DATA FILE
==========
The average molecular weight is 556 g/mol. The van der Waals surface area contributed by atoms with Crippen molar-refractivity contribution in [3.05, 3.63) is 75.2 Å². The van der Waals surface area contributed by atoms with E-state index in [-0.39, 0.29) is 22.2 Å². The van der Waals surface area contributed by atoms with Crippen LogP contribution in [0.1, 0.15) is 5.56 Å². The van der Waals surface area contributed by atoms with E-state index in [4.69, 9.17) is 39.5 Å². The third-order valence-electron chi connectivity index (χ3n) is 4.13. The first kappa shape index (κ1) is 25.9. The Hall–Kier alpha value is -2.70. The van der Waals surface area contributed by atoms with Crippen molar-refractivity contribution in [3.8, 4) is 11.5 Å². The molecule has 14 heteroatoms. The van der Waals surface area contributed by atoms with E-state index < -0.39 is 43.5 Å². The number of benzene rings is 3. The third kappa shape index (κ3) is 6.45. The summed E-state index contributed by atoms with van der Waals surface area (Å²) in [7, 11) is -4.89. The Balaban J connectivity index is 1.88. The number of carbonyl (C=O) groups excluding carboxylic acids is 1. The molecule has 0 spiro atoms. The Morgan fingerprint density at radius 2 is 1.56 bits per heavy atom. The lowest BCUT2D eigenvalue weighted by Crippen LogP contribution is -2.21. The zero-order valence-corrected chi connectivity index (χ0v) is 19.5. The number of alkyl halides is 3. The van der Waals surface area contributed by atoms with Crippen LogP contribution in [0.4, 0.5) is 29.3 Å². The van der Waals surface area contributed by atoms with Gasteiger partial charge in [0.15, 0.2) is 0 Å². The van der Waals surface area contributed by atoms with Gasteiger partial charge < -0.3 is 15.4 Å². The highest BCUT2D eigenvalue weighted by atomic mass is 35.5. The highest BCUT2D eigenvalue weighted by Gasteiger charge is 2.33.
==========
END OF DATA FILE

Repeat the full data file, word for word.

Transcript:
The average molecular weight is 556 g/mol. The van der Waals surface area contributed by atoms with Crippen molar-refractivity contribution in [3.05, 3.63) is 75.2 Å². The van der Waals surface area contributed by atoms with E-state index in [-0.39, 0.29) is 22.2 Å². The van der Waals surface area contributed by atoms with Crippen LogP contribution in [0.1, 0.15) is 5.56 Å². The van der Waals surface area contributed by atoms with E-state index in [4.69, 9.17) is 39.5 Å². The third-order valence-electron chi connectivity index (χ3n) is 4.13. The first kappa shape index (κ1) is 25.9. The Hall–Kier alpha value is -2.70. The van der Waals surface area contributed by atoms with Crippen molar-refractivity contribution in [3.8, 4) is 11.5 Å². The molecule has 14 heteroatoms. The van der Waals surface area contributed by atoms with E-state index < -0.39 is 43.5 Å². The number of benzene rings is 3. The third kappa shape index (κ3) is 6.45. The summed E-state index contributed by atoms with van der Waals surface area (Å²) in [7, 11) is -4.89. The Balaban J connectivity index is 1.88. The number of carbonyl (C=O) groups excluding carboxylic acids is 1. The molecule has 0 spiro atoms. The Morgan fingerprint density at radius 2 is 1.56 bits per heavy atom. The lowest BCUT2D eigenvalue weighted by Crippen LogP contribution is -2.21. The zero-order valence-corrected chi connectivity index (χ0v) is 19.5. The number of alkyl halides is 3. The van der Waals surface area contributed by atoms with Crippen LogP contribution in [0.4, 0.5) is 29.3 Å². The van der Waals surface area contributed by atoms with Gasteiger partial charge in [0.15, 0.2) is 0 Å². The van der Waals surface area contributed by atoms with Gasteiger partial charge < -0.3 is 15.4 Å². The highest BCUT2D eigenvalue weighted by atomic mass is 35.5. The highest BCUT2D eigenvalue weighted by Gasteiger charge is 2.33.